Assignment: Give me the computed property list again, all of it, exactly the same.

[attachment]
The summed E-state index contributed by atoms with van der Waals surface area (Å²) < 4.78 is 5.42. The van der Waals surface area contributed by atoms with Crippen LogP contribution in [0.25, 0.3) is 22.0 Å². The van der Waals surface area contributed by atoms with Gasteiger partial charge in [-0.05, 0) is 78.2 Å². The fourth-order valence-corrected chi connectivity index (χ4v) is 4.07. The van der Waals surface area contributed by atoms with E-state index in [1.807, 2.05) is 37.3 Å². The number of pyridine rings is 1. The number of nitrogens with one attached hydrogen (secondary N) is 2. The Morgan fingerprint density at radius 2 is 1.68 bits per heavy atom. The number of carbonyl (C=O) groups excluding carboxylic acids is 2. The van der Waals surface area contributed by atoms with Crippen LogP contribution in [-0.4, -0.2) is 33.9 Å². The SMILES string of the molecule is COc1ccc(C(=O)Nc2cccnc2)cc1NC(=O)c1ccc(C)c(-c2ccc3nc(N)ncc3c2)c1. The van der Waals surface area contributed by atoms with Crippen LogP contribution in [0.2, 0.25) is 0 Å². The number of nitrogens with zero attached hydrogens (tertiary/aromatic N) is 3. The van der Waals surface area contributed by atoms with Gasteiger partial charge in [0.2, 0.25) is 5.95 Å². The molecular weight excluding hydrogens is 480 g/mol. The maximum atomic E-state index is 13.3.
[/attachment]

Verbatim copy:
The summed E-state index contributed by atoms with van der Waals surface area (Å²) < 4.78 is 5.42. The van der Waals surface area contributed by atoms with Crippen LogP contribution in [0.25, 0.3) is 22.0 Å². The van der Waals surface area contributed by atoms with Gasteiger partial charge in [-0.05, 0) is 78.2 Å². The fourth-order valence-corrected chi connectivity index (χ4v) is 4.07. The van der Waals surface area contributed by atoms with E-state index in [1.807, 2.05) is 37.3 Å². The number of pyridine rings is 1. The number of nitrogens with one attached hydrogen (secondary N) is 2. The Morgan fingerprint density at radius 2 is 1.68 bits per heavy atom. The number of carbonyl (C=O) groups excluding carboxylic acids is 2. The van der Waals surface area contributed by atoms with Crippen LogP contribution in [-0.4, -0.2) is 33.9 Å². The SMILES string of the molecule is COc1ccc(C(=O)Nc2cccnc2)cc1NC(=O)c1ccc(C)c(-c2ccc3nc(N)ncc3c2)c1. The van der Waals surface area contributed by atoms with Crippen LogP contribution in [0.2, 0.25) is 0 Å². The number of nitrogens with zero attached hydrogens (tertiary/aromatic N) is 3. The van der Waals surface area contributed by atoms with Gasteiger partial charge in [0.2, 0.25) is 5.95 Å². The molecular weight excluding hydrogens is 480 g/mol. The maximum atomic E-state index is 13.3.